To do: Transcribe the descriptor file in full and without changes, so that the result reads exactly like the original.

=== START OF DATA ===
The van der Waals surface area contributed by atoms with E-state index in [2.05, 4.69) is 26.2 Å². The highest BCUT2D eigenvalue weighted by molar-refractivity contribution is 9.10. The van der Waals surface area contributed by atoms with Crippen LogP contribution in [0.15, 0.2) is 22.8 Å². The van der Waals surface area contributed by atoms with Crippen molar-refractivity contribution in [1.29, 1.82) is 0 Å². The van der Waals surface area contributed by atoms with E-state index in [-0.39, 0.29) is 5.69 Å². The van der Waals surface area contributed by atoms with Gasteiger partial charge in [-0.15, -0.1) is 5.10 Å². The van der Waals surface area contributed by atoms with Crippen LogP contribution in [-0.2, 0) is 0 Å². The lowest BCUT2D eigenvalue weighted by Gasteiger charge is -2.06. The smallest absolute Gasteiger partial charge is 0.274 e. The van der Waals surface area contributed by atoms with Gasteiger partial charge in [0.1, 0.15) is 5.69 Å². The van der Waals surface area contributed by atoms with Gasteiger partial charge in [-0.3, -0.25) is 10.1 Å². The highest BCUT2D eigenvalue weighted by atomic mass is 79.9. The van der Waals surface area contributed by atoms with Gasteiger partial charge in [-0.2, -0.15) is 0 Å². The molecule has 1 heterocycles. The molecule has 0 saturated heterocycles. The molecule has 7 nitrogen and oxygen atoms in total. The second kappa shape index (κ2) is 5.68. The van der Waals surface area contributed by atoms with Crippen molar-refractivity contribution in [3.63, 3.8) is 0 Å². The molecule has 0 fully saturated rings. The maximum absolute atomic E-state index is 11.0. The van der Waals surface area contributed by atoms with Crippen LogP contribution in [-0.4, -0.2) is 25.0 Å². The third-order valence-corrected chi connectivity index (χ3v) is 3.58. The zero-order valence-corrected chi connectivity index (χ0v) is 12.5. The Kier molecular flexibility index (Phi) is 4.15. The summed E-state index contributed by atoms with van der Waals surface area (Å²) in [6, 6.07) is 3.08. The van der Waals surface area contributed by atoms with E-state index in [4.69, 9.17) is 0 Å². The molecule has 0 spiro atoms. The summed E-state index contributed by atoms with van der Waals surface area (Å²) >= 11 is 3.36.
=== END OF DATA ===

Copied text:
The van der Waals surface area contributed by atoms with E-state index in [2.05, 4.69) is 26.2 Å². The highest BCUT2D eigenvalue weighted by molar-refractivity contribution is 9.10. The van der Waals surface area contributed by atoms with Crippen LogP contribution in [0.15, 0.2) is 22.8 Å². The van der Waals surface area contributed by atoms with Crippen molar-refractivity contribution in [1.29, 1.82) is 0 Å². The van der Waals surface area contributed by atoms with E-state index in [-0.39, 0.29) is 5.69 Å². The van der Waals surface area contributed by atoms with Gasteiger partial charge in [-0.15, -0.1) is 5.10 Å². The van der Waals surface area contributed by atoms with Crippen LogP contribution in [-0.2, 0) is 0 Å². The lowest BCUT2D eigenvalue weighted by Gasteiger charge is -2.06. The smallest absolute Gasteiger partial charge is 0.274 e. The van der Waals surface area contributed by atoms with Gasteiger partial charge in [0.1, 0.15) is 5.69 Å². The van der Waals surface area contributed by atoms with Gasteiger partial charge in [-0.3, -0.25) is 10.1 Å². The highest BCUT2D eigenvalue weighted by atomic mass is 79.9. The van der Waals surface area contributed by atoms with Gasteiger partial charge in [-0.2, -0.15) is 0 Å². The molecule has 1 heterocycles. The molecule has 0 saturated heterocycles. The molecule has 7 nitrogen and oxygen atoms in total. The second kappa shape index (κ2) is 5.68. The van der Waals surface area contributed by atoms with Crippen molar-refractivity contribution in [3.63, 3.8) is 0 Å². The molecule has 0 fully saturated rings. The maximum absolute atomic E-state index is 11.0. The van der Waals surface area contributed by atoms with Crippen LogP contribution in [-0.4, -0.2) is 25.0 Å². The third-order valence-corrected chi connectivity index (χ3v) is 3.58. The zero-order valence-corrected chi connectivity index (χ0v) is 12.5. The Kier molecular flexibility index (Phi) is 4.15. The summed E-state index contributed by atoms with van der Waals surface area (Å²) in [6, 6.07) is 3.08. The van der Waals surface area contributed by atoms with E-state index in [4.69, 9.17) is 0 Å². The molecule has 0 spiro atoms. The summed E-state index contributed by atoms with van der Waals surface area (Å²) >= 11 is 3.36.